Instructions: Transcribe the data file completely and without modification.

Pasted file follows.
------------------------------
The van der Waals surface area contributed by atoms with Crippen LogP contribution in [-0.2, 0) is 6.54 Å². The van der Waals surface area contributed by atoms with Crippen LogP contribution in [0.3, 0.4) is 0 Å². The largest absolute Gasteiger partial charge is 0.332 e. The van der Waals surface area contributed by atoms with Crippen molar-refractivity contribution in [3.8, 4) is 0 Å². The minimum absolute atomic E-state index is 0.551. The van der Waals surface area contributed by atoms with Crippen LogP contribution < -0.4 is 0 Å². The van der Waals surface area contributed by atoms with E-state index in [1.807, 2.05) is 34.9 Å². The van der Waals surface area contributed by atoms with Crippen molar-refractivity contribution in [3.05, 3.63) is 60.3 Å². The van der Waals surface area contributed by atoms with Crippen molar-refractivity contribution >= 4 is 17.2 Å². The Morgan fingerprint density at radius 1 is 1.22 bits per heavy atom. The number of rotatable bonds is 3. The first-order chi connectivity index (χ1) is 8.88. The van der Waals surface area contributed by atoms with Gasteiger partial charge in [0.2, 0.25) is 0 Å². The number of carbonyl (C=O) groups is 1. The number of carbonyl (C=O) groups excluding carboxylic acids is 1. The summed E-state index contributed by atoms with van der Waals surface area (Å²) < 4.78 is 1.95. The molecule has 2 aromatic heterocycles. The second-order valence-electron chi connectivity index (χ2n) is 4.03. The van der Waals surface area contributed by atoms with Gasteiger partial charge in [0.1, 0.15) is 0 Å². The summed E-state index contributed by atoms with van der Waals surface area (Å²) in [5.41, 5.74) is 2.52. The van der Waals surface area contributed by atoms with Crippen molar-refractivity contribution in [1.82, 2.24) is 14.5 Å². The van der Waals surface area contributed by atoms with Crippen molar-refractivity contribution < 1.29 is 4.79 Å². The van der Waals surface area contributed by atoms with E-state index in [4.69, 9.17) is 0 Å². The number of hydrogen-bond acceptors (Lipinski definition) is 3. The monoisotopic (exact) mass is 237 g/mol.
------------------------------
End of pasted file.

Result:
The van der Waals surface area contributed by atoms with Crippen LogP contribution in [-0.2, 0) is 6.54 Å². The van der Waals surface area contributed by atoms with Crippen LogP contribution in [0.3, 0.4) is 0 Å². The largest absolute Gasteiger partial charge is 0.332 e. The van der Waals surface area contributed by atoms with Crippen molar-refractivity contribution in [3.8, 4) is 0 Å². The minimum absolute atomic E-state index is 0.551. The van der Waals surface area contributed by atoms with Crippen LogP contribution < -0.4 is 0 Å². The van der Waals surface area contributed by atoms with E-state index in [1.807, 2.05) is 34.9 Å². The van der Waals surface area contributed by atoms with Crippen molar-refractivity contribution in [3.05, 3.63) is 60.3 Å². The van der Waals surface area contributed by atoms with Crippen molar-refractivity contribution >= 4 is 17.2 Å². The Morgan fingerprint density at radius 1 is 1.22 bits per heavy atom. The number of rotatable bonds is 3. The first-order chi connectivity index (χ1) is 8.88. The van der Waals surface area contributed by atoms with Gasteiger partial charge in [0.2, 0.25) is 0 Å². The number of carbonyl (C=O) groups is 1. The number of carbonyl (C=O) groups excluding carboxylic acids is 1. The summed E-state index contributed by atoms with van der Waals surface area (Å²) < 4.78 is 1.95. The molecule has 2 aromatic heterocycles. The second-order valence-electron chi connectivity index (χ2n) is 4.03. The van der Waals surface area contributed by atoms with Gasteiger partial charge in [0.1, 0.15) is 0 Å². The summed E-state index contributed by atoms with van der Waals surface area (Å²) in [5.41, 5.74) is 2.52. The van der Waals surface area contributed by atoms with Crippen molar-refractivity contribution in [1.82, 2.24) is 14.5 Å². The van der Waals surface area contributed by atoms with Crippen molar-refractivity contribution < 1.29 is 4.79 Å². The van der Waals surface area contributed by atoms with E-state index in [4.69, 9.17) is 0 Å². The number of hydrogen-bond acceptors (Lipinski definition) is 3. The monoisotopic (exact) mass is 237 g/mol.